Focus on Arms in Africa - Volume 1, Issue 2, 2002
Volume 1, Issue 2, 2002
Source: Focus on Arms in Africa 1 (2002)More Less
May 25th marked the commemoration of Africa Day, a day that observes the founding of the Organisation of African Unity in 1963. The OAU, in its efforts to seek alternative ways to address economic development, good governance, the rule of law , democracy and conflict prevention, has moved towards the creation of the African Union. The launch of the AU will occur at the Summit in Durban, South Africa in July 2002. Through the mechanisms in place within the framework of the African Union, including the CSSDCA and NEPAD, the AU will address factors hampering peace and economic growth in Africa.
Source: Focus on Arms in Africa 1, pp 2 –3 (2002)More Less
Author Angela McIntyreSource: Focus on Arms in Africa 1 (2002)More Less
For millions of Sierra Leonean, Angolan and Congolese children, peace has become something mythical, or at best a distant memory. Over the past decades armed conflicts in Sierra Leone, Angola and the Democratic Republic of Congo have wreaked destruction on civilian populations, destroyed infrastructure and distorted economies. These conflicts have effectively erased the lines between civilian and military targets and in the process run roughshod over values and norms that would protect children and youth. In all of these situations, inherently youthful populations have been pillaged through the recruitment of young people into armed forces, some as frontline fighters.
Author Eleanor AbrahamsSource: Focus on Arms in Africa 1 (2002)More Less
Small arms and light weapons' proliferation continues to be a major concern with devastating consequences for civilians - men, women and children. The spread of weapons across borders, often undetected, has further destabilised communities who live along these borders. Banditry, crime and cattle rustling have become common activities along the border between Uganda and Kenya. A recent joint meeting of Kenyan and Ugandan officials identified illegal firearms as a major cause of cattle rustling and banditry along their common border. The result has been a heavy toll in human life and livelihoods.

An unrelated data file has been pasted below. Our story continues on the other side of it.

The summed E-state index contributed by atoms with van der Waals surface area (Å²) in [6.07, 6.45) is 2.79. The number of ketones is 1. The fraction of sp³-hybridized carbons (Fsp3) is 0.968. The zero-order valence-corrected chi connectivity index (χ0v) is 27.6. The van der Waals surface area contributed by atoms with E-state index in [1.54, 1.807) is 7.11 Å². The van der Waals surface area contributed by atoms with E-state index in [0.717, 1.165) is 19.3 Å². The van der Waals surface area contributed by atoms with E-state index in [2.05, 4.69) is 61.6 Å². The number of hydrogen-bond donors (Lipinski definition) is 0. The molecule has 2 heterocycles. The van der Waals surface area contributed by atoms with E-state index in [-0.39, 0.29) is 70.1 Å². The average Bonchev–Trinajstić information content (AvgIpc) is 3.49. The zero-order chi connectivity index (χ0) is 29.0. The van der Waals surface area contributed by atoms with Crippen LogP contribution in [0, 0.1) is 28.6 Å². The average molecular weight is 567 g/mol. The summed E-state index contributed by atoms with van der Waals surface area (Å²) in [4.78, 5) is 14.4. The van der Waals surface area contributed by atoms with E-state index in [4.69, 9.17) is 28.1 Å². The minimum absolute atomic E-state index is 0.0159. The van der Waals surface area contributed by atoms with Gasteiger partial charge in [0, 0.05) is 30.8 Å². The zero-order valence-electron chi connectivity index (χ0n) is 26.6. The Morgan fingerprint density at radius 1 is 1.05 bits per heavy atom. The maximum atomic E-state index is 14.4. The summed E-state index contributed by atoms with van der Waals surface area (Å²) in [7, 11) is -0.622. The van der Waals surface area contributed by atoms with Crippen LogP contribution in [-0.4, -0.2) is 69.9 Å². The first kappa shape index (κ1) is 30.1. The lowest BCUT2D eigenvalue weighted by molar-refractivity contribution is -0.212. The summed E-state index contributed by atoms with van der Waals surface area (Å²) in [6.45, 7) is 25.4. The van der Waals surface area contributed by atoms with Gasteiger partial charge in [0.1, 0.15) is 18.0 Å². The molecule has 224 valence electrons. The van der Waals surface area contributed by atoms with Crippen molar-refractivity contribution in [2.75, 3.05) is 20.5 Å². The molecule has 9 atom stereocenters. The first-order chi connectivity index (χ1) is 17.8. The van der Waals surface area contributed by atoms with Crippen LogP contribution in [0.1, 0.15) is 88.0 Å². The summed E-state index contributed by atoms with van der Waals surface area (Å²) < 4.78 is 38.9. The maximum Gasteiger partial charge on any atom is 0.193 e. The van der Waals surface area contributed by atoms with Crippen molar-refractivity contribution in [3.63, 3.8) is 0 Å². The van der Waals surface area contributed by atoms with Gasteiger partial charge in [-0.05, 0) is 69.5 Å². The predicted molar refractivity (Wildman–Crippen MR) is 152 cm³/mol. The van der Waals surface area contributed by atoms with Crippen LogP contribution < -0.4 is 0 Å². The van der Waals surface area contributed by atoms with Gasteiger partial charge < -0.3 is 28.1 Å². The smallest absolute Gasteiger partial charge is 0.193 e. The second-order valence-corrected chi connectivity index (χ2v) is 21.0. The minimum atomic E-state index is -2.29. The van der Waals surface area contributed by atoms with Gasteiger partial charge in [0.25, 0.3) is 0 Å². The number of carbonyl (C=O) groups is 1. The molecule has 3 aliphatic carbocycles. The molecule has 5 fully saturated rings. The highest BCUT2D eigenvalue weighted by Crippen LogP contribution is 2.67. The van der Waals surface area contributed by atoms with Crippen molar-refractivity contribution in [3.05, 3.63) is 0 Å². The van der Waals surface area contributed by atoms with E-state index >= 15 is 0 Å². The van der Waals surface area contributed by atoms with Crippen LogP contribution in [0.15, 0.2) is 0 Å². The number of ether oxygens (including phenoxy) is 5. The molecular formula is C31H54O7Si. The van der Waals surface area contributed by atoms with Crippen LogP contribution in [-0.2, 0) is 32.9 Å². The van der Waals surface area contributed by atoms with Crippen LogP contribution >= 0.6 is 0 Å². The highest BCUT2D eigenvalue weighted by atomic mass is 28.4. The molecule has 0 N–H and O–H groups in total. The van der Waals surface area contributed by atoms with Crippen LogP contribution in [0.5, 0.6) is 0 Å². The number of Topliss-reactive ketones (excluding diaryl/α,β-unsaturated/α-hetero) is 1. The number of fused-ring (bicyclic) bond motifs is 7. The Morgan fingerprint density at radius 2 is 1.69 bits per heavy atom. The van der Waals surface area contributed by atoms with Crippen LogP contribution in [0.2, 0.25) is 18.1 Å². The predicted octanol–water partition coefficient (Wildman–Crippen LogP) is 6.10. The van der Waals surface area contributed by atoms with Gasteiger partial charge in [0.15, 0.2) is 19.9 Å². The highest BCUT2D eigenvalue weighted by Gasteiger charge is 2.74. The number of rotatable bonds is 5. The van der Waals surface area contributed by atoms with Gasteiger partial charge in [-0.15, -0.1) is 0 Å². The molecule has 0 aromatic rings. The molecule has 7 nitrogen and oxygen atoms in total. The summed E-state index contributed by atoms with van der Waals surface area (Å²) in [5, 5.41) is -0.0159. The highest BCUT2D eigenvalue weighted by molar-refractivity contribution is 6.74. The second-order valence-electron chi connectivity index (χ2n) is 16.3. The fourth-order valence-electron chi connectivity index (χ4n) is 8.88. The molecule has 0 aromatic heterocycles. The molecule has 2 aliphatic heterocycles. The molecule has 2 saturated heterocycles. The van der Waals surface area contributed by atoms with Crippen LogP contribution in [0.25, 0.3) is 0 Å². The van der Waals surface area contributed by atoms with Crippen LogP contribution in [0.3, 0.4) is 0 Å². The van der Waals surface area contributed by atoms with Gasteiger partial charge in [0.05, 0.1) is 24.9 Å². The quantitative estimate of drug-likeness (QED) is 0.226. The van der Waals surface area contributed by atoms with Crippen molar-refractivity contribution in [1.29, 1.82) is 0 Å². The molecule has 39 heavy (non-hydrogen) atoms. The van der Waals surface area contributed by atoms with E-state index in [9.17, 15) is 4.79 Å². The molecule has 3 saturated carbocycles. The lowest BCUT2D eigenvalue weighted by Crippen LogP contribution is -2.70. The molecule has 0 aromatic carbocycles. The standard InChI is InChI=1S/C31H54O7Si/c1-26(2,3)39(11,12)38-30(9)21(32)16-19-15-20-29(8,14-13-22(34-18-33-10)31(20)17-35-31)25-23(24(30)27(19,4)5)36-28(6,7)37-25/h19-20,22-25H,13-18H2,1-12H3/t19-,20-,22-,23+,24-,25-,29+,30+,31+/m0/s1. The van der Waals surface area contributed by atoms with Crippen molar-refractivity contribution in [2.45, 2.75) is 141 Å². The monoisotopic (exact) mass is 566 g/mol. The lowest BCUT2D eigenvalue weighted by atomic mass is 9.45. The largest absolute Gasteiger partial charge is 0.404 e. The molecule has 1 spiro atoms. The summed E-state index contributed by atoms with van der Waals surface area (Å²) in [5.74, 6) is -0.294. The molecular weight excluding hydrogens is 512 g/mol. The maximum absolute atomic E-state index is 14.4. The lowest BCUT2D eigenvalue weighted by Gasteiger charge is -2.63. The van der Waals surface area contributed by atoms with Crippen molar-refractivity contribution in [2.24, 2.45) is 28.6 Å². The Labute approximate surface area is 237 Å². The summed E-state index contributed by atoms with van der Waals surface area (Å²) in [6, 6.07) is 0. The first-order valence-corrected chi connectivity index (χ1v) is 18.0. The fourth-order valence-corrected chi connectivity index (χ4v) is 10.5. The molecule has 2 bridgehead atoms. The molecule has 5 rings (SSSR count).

Author Noel StottSource: Focus on Arms in Africa 1 (2002)More Less
Mozambique is considered one of the African countries most affected by mines. The landmines were planted during a two-decade civil war, which ended in 1992. Areas mined included towns, villages, water sources, power sources, pylon lines, dams, roads, tracks, paths, bridges, railway lines, and military installations.
Author Joao Gomes PortoSource: Focus on Arms in Africa 1, pp 5 –6 (2002)More Less
The civil war in Angola came to a formal end on 4 April 2002 with the signature by the two belligerent parties, the government of Angola and UNITA (National Union for the Total Independence of Angola), of a cease-fire agreement entitled the 'Memorandum of Understanding Addendum to the Lusaka Protocol for the Cessation of Hostilities and the Resolution of the Outstanding Military Issues Under the Lusaka Protocol'
Author Richard MugishaSource: Focus on Arms in Africa 1 (2002)More Less
The UN Conference on Small Arms, held in July 2002, was a first step in the right direction towards furthering controls on small arms and the momentum gained should be maintained. The greatest challenge now is the interpretation of the resulting UN programme of action on small arms. Many of its provisions are vague, which may allow loopholes to circumvent implementation. The Programme of Action does, however, give a clear role for civil society organisations to work in support of efforts to control the proliferation and misuse of small arms.
Source: Focus on Arms in Africa 1, pp 7 –8 (2002)More Less